An important problem in terrain analysis is modeling how water flows across a terrain and creates floods by filling up depressions. In this paper we study a number of flood-risk related problems: Given a terrain ?, with n vertices, a rain distribution R and a volume of rain ? , determine which portions of ? are flooded. We develop efficient algorithms for flood-risk analysis under the multiflow-direction (MFD) model, in which water at a point can flow along multiple downslope edges and which more accurately represent flooding events. We present three main results: First, we present an O(n log n)-time algorithm to answer a terrain-flood query: if it rains a volume ? according to a rain distribution R, determine what regions of ? will be flooded. Second, we present a algorithm for preprocessing ? containing m sinks into a data structure of size O(nm) for answering point-flood queries: given a volume ?, distribution R, and point q ? ?, determine whether q will be flooded. A point-flood query can be answered in O(|R|k + k^2 ) time, where k is the number of maximal depressions in ? containing q and |R| is the number of vertices in R with positive rain fall. Finally, we present algorithms for answering a flood-time query: given a rain distribution R and a point q ? ?, determine the volume of rain that must fall before q is flooded. We implemented our terrain-flooding algorithm and tested its efficacy and efficiency on real terrains.
Location data from mobile devices is a sensitive yet valuable commodity for location-based services and advertising. We investigate the intrinsic value of location data in the context of strong privacy, where location information is only available from end users via purchase. We present an algorithm to compute the expected value of location data from a user, without access to the specific coordinates of the location data point. We use decision-theoretic techniques to provide a principled way for a potential buyer to make purchasing decisions about private user location data. We illustrate our approach in three scenarios: the delivery of targeted ads specific to a user?s home location, the estimation of traffic speed, and location prediction. In all three cases, the methodology leads to quantifiably better purchasing decisions than competing methods.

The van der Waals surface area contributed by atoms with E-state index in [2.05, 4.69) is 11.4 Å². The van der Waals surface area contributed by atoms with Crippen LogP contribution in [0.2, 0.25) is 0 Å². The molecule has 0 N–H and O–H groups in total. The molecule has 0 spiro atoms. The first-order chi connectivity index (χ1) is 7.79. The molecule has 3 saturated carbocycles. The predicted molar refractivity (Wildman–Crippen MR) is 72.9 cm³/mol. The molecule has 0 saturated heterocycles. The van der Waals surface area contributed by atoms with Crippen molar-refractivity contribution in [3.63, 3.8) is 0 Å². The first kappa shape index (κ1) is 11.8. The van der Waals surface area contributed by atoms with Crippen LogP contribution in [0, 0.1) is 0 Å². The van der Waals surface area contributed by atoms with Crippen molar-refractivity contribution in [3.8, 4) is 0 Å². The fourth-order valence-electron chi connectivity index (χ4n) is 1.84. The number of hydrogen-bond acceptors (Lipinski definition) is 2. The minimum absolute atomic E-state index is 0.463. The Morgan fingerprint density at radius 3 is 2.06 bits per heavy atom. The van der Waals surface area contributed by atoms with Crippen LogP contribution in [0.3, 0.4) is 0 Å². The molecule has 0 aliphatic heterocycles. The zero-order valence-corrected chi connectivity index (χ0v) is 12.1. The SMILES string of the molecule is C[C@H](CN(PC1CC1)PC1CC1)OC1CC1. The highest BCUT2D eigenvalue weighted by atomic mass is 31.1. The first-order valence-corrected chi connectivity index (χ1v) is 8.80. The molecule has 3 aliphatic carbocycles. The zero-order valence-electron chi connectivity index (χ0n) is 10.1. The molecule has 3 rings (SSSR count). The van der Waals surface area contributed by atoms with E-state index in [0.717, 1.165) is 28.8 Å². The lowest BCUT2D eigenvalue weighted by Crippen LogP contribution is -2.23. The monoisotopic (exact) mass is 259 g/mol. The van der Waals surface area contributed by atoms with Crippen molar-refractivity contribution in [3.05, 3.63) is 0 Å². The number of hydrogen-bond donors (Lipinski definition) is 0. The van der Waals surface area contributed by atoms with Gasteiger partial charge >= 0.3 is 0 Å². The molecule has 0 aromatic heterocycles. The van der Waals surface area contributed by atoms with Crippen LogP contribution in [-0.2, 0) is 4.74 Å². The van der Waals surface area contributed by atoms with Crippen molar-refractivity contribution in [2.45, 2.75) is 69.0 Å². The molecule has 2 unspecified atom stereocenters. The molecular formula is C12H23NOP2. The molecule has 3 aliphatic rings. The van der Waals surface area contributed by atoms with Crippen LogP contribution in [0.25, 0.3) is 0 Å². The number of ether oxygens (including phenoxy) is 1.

There are many real world applications that require identifying crowd movements such as identifying movement corridors in cities and most popular paths. If one is not given user trajectories but rather sporadic location data, such as location based social network data, finding movement related information becomes difficult. Rather than processing all points in a data set given a query, a clever approach is to construct a graph, based on user locations, and query this graph for answer questions such as shortest paths, most popular paths and movement corridors. A popular graph is the shortest path graph. However the shortest path graph can be inefficient and ineffective for analysing movement data, as it calculates the graph edges considering the shortest paths over all the points in a data set. Therefore, edge sets resulting from shortest path graphs are usually very restrictive and not suitable for movement analysis because of its global view of the data set. We propose the stepping stone graph, which calculates the graph considering point pairs rather than all points, that focuses on possible local movements, making it both efficient and effective for location based social network related data. We demonstrate its uses by applying it in the Location Based Social Network domain and comparing with the shortest path graph. We also compare its properties to a range of other graphs and demonstrate how stepping stone graph relates to Gabriel graph, relative neighbourhood graph and Delaunay triangulation.